Amalia did her BSc project at the National and Kapodistrian University of Athens (Greece). There she studied and became interested in zoology and biogeography, so she joined the Coleoptera laboratory. For her Bachelor project, she focused on the habitat preferences and patterns of monthly phenology of certain Tenebrionidae genera, on twelve islands of the Central Aegean Sea. Her research entailed identifying several morphologically challenging species and analyzing the complex biogeographical data she produced. The main conclusion of her project is that the distribution of Tenebrionidae on the Aegean Islands is determined by the species ability to disperse, the type of soil substrate, and the composition and structure of the vegetation. The majority of the species belonged to the ‘hydrophilic’ Tenebrionidae, presenting ethological adaptations to avoid the typical drought and high temperatures of the Greek summer. Now, she is a Master student in our lab, working closely with Dagmara and Janina. She will use existing data to perform phylogenetic analysis, but also do some molecular lab work to generate novel data. As a trained beetle morphologist, she will also work on the placement of newly discovered fossils using a morphological data matrix and subsequent phylogenetic analysis.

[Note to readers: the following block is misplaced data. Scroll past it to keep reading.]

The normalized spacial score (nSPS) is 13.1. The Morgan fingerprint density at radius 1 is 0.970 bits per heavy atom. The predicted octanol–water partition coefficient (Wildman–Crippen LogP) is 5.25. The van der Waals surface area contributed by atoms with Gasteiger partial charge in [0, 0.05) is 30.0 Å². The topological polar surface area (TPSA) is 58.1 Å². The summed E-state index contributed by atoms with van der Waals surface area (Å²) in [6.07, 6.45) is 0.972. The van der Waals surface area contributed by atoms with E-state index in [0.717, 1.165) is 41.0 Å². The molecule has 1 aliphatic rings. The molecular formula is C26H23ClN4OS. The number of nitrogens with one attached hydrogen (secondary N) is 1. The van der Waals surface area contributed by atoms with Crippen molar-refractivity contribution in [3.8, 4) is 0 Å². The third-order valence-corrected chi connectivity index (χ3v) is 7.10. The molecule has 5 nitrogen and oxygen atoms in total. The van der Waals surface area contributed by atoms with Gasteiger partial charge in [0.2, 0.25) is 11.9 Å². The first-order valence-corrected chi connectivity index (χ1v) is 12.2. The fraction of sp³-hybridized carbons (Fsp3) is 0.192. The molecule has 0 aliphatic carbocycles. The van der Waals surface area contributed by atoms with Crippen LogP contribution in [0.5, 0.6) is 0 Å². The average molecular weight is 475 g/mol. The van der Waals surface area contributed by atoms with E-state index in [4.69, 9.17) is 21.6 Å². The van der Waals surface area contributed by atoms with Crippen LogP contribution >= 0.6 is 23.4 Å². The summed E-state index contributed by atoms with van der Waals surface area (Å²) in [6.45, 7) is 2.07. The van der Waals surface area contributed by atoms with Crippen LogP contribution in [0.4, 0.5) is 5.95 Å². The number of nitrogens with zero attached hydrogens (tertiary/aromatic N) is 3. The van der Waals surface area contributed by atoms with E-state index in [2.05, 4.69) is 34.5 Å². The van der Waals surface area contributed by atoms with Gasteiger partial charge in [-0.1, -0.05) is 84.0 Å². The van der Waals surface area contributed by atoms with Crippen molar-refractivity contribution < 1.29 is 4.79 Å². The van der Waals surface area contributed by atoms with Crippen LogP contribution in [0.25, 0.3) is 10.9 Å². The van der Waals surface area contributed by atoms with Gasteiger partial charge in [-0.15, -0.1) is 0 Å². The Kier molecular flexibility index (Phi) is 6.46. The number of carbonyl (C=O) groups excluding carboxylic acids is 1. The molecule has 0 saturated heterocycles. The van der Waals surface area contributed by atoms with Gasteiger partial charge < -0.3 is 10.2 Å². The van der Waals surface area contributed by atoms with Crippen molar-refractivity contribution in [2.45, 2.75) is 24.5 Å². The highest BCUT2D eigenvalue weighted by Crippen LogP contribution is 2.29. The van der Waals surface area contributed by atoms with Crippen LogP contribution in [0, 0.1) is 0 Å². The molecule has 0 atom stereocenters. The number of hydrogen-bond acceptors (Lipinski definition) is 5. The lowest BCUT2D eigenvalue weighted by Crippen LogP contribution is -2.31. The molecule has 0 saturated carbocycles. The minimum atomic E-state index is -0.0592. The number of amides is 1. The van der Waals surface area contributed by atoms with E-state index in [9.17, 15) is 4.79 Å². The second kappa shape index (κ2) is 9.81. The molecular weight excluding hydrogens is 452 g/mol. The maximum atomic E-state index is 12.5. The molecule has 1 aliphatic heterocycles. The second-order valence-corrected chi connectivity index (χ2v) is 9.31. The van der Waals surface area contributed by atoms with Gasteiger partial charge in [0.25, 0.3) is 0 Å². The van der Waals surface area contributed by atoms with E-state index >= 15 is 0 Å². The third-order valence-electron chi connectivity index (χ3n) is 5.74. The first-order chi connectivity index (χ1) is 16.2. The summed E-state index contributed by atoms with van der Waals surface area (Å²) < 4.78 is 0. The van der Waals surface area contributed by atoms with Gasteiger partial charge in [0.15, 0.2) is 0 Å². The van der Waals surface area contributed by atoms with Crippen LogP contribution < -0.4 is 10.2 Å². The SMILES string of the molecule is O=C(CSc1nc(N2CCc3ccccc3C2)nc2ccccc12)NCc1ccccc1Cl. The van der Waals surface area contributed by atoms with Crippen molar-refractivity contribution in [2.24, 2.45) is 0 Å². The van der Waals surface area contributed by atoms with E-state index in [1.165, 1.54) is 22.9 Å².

Dagmara Żyła